Córdoba by Isaac Albéniz (1860-1909)

Baile by Julián Bautista (1901-1961)

Polo Gitano by Tomas Bretón (1850-1923)

Excerpts from El amor brujo by Manuel de Falla (1876-1946)

Anda Jaleo by Federico García Lorca (1898-1936)

Romance de Solita from the ballet La romería de los cornudos by Gustavo Pittaluga (1906-1975)

La corrida by “Quinito” Valverde (1875-1918) castanet solo

Traditional flamenco arrangements of Farruca and Alegrías

Our idea was to do an homage to the great flamenco dancers of the first part of the 20th century and highlight their relationship with the artists and intellectuals of the Spanish Vanguard of the time.  Anna de la Paz programmed items that were part of the repertoire of the great Spanish dancer Antonia Mercé “La Argentina”.  Anna chose “La corrida” by “Quinito” Valverde, which will be done as a castanet solo with piano, “Polo Gitano” (taken from the piano suite Escenas andaluzas) by zarzuela composer Tomas Bretón and “Córdoba” by Isaac Albéniz, all pieces that were part of Antonia Mercé’s repertoire.  I added to the mix a song from a somewhat forgotten ballet composed and dedicated to Antonia Mercé called “La romería de los cornudos”. I first heard this song, oddly enough, in a recording  with American mezzo soprano Nan Merriman and pianist Gerard Moore in a song recital album (re issued by Testament) from the 50’s of Spanish and French songs. I promptly ordered the score from Musicroom and have had it for YEARS. There is also a recording that I have not heard as of yet by Conchita Supervia with Gustavo Pittaluga himself conducting her in the orchestral version, dated 1933 (Conchita Supervia, Complete Recordings, Volume 4, Odeon).

During a chance meeting at a photo copy place in Madrid this past May with Granada-born flamenco poet Juan de Loxa, founder and past director of the Federico García Lorca House Museum in Fuentevaqueros, he clarified for me that although this ballet was composed for Antonia Mercé, who danced fragments of it in her presentations, the whole ballet was actually premiered by Encarnación López “La Argentinita“.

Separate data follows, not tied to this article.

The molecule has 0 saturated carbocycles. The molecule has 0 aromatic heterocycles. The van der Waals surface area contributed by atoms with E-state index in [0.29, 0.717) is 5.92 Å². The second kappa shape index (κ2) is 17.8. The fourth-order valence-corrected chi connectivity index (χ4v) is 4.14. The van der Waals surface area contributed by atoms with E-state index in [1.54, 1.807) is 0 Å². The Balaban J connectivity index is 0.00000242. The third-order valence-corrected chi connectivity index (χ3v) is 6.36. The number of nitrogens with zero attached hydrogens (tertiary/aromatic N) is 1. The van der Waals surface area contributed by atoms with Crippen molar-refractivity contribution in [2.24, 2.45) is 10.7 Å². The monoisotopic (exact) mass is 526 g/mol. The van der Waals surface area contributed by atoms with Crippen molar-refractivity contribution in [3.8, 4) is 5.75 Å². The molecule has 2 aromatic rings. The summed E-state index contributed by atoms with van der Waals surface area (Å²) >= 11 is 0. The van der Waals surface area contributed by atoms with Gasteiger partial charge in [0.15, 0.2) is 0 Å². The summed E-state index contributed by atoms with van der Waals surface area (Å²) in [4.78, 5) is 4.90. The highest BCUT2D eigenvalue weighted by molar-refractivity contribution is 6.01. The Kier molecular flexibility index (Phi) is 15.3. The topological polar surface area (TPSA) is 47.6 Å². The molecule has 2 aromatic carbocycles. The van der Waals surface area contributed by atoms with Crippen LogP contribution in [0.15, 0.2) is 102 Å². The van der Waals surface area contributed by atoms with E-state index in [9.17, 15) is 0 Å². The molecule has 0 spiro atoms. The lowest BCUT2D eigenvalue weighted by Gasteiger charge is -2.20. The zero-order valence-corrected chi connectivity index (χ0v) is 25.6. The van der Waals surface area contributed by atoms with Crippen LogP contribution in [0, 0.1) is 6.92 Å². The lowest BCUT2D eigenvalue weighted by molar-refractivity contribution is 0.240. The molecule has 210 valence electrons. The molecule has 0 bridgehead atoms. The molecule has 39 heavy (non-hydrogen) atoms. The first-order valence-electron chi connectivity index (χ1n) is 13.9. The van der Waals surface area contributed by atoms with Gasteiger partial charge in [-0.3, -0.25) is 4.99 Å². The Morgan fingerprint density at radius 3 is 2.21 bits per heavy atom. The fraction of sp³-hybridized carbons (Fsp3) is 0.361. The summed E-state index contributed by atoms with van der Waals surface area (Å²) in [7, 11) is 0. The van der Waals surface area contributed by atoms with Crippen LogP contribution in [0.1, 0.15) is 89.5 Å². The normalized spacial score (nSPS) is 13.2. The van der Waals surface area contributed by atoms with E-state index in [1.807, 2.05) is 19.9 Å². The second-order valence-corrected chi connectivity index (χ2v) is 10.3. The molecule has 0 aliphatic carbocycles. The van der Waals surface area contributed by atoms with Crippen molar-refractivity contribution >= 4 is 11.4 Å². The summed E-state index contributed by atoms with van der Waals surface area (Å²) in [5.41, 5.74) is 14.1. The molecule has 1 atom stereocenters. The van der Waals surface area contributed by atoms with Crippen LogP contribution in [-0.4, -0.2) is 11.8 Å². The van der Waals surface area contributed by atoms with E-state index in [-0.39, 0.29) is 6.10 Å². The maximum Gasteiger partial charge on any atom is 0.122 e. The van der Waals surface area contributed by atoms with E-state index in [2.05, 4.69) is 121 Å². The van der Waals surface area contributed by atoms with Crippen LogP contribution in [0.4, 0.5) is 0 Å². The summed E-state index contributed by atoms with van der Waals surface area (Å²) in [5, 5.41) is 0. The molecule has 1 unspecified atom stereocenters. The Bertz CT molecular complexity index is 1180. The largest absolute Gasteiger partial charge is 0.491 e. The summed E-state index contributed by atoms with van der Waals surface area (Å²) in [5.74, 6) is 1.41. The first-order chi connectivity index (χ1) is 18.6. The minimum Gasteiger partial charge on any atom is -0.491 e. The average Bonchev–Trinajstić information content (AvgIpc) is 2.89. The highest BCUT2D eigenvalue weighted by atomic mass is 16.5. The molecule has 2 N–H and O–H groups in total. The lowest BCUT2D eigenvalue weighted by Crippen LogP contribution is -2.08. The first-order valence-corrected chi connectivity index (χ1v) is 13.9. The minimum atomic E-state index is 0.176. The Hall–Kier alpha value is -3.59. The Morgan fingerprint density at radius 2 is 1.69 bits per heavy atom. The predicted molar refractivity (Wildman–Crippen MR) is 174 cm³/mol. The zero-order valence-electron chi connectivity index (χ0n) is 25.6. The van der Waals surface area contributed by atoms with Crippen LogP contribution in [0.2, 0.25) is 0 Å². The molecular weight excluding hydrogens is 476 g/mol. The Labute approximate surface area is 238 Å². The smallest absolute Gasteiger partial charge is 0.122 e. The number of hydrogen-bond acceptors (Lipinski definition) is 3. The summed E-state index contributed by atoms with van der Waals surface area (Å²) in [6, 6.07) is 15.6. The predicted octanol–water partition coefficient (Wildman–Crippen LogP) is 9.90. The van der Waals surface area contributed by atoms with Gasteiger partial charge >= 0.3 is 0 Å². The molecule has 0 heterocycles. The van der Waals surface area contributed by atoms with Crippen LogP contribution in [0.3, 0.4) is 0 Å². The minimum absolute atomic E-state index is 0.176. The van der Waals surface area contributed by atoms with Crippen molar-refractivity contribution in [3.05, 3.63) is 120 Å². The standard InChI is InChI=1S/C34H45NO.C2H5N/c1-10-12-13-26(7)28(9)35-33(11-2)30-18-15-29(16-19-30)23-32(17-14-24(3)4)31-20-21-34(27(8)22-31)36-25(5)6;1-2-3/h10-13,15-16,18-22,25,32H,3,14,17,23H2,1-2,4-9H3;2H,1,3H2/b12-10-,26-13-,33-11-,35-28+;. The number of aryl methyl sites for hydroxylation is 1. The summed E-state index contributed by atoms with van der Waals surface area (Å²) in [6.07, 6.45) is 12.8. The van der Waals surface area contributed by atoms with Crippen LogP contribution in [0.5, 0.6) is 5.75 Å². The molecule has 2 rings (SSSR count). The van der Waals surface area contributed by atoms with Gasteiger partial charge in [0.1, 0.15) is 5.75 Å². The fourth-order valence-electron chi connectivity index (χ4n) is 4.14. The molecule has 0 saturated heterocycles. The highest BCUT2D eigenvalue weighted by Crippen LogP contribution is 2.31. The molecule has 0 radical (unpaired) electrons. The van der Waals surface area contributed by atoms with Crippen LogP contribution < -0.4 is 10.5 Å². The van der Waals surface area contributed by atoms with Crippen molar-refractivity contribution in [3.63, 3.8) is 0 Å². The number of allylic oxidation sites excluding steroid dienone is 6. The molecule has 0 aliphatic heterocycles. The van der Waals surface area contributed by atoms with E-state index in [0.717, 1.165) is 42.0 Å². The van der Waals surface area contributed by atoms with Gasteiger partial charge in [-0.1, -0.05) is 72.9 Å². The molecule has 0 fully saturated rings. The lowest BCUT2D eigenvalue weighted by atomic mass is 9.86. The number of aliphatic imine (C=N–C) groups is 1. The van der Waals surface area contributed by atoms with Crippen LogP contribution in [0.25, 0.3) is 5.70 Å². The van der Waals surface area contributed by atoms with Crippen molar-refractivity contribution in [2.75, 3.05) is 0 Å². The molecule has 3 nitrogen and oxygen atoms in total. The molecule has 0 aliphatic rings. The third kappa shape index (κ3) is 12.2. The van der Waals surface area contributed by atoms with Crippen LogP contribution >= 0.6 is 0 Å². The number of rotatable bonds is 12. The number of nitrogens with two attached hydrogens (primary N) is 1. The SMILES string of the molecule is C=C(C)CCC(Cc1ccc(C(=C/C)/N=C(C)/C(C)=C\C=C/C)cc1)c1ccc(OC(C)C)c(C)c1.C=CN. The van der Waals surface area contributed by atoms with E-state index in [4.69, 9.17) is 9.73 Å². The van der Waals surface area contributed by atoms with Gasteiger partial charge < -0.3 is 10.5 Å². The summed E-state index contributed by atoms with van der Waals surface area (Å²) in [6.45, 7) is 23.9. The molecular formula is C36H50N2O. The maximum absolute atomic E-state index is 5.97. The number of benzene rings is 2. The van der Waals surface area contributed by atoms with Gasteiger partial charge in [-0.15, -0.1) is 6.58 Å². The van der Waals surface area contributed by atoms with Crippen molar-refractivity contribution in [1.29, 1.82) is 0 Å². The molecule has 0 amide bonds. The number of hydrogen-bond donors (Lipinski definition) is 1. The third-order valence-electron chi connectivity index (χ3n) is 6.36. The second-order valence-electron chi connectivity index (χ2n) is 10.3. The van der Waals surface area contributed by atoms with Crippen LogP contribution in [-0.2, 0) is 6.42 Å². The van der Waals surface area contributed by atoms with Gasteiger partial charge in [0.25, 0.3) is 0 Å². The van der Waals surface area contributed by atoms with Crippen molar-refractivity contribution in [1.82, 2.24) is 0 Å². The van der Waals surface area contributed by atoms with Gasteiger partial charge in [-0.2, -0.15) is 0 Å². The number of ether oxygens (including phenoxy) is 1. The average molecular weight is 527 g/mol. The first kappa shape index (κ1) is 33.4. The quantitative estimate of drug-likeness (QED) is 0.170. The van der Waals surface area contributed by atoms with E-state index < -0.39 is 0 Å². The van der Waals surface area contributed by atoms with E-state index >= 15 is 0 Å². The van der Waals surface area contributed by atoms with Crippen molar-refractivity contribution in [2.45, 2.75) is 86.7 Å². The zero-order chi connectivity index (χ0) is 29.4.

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Spanish dancer, Encarnación López, “La Argentinita”

Mr. de Loxa made available to me other supporting materials, including a lovely book that he edited that documented the close friendship between “Argentinita” and the poet Federico García Lorca.  The composer of the ballet is Gustavo Pittaluga, a figure from the so called Generation of ’27; known in Spanish music history books as part of the first wave of Spanish vanguard composers, his works are hardly done in Spain ( thought there is a recording of Romeria de los cornudos by Anton Ros Marbá with the Real Orquesta de Sevilla, 1996). A highly original composer, I listened to his curious orchestral piece Habanera in youtube.  Like most figures from the Spanish vanguard, he was interested in flamenco culture. The libretto of “Romería de los Cornudos” was done by the very much admired and respected writer and intellectual C. Rivas Cherif.